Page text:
• Day 3: The withdrawal symptoms disappeared after the night, and I could think again. However, I had difficulty concentrating and finding words (not profound, but noticeable). The sentences came out a bit slowly from my brain.
  • Day 4: I had significant slumps in the afternoon and struggled through my work meetings. I was not as focused as usual at this time. I had an important presentation the following day, so I hoped to return to my performance level quickly.
  • Day 5: I felt good and fit. I could fully concentrate and think clearly. I felt more evenly distributed energy and was still as alert as usual around 5-6 pm.
  • Day 7: I slept poorly and felt extremely tired in the morning. However, this cleared up during the day.
  • Day 10: I did not experience any coffee cravings, but I did not notice as many significant positive effects as I had hoped. For instance, my sleep did not improve (apple watch data), and my mind sought alternatives, as I often thought about cigarettes, despite quitting in 2019.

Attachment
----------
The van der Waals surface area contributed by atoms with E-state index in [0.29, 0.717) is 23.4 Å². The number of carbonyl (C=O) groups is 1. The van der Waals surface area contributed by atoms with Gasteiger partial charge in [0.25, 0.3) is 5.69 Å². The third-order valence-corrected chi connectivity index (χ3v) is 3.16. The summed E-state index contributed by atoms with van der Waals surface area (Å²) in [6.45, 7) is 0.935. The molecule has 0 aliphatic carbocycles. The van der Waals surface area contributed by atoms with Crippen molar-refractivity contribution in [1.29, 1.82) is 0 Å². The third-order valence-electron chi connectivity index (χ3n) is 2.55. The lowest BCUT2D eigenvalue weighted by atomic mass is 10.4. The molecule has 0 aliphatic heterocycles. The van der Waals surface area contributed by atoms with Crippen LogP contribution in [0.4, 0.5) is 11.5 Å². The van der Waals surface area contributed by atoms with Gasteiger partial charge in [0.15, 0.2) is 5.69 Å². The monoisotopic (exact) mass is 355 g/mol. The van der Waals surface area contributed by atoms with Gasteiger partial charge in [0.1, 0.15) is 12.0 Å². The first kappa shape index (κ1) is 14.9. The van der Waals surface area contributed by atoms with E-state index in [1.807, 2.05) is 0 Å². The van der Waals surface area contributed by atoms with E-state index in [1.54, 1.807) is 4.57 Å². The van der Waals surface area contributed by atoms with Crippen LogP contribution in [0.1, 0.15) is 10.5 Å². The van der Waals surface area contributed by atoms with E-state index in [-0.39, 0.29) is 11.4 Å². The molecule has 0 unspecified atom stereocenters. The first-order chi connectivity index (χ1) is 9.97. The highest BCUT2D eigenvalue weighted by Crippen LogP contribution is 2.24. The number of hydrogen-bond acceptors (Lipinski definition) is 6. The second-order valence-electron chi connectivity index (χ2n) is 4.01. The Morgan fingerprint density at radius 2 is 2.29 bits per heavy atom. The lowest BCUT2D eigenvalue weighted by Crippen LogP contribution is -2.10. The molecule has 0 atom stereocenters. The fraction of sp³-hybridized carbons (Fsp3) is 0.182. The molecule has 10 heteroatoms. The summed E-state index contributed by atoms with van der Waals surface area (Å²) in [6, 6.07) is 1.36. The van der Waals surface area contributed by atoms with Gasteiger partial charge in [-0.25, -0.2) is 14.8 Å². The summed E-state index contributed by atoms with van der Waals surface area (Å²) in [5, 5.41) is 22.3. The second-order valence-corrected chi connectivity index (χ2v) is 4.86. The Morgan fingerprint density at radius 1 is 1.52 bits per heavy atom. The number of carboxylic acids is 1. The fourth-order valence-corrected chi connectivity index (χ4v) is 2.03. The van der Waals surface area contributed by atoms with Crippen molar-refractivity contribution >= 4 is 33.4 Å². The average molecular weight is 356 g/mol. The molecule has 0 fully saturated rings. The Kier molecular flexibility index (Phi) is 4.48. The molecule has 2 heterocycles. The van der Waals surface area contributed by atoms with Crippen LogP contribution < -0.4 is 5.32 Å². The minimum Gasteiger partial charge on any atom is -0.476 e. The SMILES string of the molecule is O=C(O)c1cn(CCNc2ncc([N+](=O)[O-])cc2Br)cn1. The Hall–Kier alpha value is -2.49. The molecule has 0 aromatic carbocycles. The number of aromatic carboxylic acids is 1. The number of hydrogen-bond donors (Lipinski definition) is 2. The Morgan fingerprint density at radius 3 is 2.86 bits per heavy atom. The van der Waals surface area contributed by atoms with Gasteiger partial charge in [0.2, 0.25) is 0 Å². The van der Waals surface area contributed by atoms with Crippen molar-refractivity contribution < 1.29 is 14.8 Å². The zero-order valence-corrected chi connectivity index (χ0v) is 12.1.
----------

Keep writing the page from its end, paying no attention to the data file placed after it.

• Day 10-12: My desire for "spikes" (when the pulse increases suddenly, and you have that moment of a perception boost) grew. For the first time since my sugar detox, I ate sweets that I found hidden in the apartment. My desire for cigarettes - preferably with beer - also increased.
  • Day 13: I gave in and smoked a cigarette. I felt disgusting after smoking. Otherwise, I noticed that I had a better mood than usual. But this could also be due to other factors, as my workdays went well, calmly, and successfully.